Poem – The Vulgar Little Lady

“But, mamma, now, ” said Charlotte, “pray, don’t you believe
That I’m better than Jenny, my nurse?
Only see my red shoes, and the lace on my sleeve;
Her clothes are a thousand times worse.

“I ride in my coach, and have nothing to do,
And the country folks stare at me so;
And nobody dares to control me but you
Because I’m a lady, you know.

“Then, servants are vulgar, and I am genteel;
So really, ’tis out of the way,
To think that I should not be better a deal
Than maids, and such people as they. ”

“Gentility, Charlotte,” her mother replied,
“Belongs to no station or place;
And there’s nothing so vulgar as folly and pride,
Though dress’d in red slippers and lace.

Not all the fine things that fine ladies possess
Should teach them the poor to despise;
For ’tis in good manners, and not in good dress,
That the truest gentility lies.”

Poem – The Gaudy Flower

WHY does my Anna toss her head,
And look so scornfully around,
As if she scarcely deign’d to tread
Upon the daisy-dappled ground?

Does fancied beauty fire thine eye,
The brilliant tint, the satin skin?
Does the loved glass, in passing by,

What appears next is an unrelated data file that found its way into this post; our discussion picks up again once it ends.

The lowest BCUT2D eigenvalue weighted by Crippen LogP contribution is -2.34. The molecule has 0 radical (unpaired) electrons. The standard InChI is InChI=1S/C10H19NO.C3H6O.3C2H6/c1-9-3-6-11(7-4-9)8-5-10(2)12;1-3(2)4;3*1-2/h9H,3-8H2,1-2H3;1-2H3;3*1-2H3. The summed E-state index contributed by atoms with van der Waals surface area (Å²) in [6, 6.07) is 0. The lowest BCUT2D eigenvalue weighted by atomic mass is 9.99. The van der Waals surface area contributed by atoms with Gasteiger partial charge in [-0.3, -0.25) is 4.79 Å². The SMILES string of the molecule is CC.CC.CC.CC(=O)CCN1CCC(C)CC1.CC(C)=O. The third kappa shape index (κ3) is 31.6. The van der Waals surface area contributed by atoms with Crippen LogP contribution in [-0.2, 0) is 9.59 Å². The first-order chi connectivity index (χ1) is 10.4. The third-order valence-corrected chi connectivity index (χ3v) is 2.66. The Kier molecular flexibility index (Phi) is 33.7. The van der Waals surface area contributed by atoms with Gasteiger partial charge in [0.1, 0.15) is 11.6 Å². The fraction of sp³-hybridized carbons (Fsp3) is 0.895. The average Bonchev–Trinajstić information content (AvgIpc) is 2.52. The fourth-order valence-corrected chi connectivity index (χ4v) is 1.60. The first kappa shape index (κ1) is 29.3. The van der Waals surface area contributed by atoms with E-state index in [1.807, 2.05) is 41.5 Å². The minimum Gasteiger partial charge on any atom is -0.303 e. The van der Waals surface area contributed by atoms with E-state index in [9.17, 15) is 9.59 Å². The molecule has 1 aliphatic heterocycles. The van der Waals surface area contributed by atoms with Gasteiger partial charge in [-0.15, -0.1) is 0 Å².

Reflect a graceful form and thin?

Alas! that form, and brilliant fire,
Will never win beholder’s love;
It may, indeed, make fools admire,
But ne’er the wise and good can move.

So grows the tulip, gay and bold,
The broadest sunshine its delight;
Like rubies, or like burnish’d gold,
It shows its petals, glossy bright.

But who the gaudy floweret crops,
As if to court a sweet perfume!
Admired it blows, neglected drops,
And sinks unheeded to its doom.

The virtues of the heart may move
Affections of a genial kind;
While beauty fails to stir our love,
And wins the eye, but not the mind.

Poem – The Holidays

‘AH! don’t you remember, ’tis almost December,
And soon will the holidays come;
Oh, ’twill be so funny, I’ve plenty of money,
I’ll buy me a sword and a drum. ‘

Thus said little Harry, unwilling to tarry,
Impatient from school to depart;
But we shall discover, this holiday lover
Knew little what was in his heart.

For when on returning, he gave up his learning,
Away from his sums and his books,
Though playthings surrounded, and sweetmeats abounded,
Chagrin still appear’d in his looks.

Though first they delighted, his toys were now slighted,
And thrown away out of his sight;
He spent every morning in stretching and yawning,
Yet went to bed weary at night.

He had not that treasure which really makes pleasure,
(A secret discover’d by few).
You’ll take it for granted, more playthings he wanted;
Oh no–it was something to do.

We must have employment to give us enjoyment
And pass the time cheerfully away;
And study and reading give pleasure, exceeding
The pleasures of toys and of play.

To school now returning–to study and learning
With eagerness Harry applied;
He felt no aversion to books or exertion,
Nor yet for the holidays sigh’d.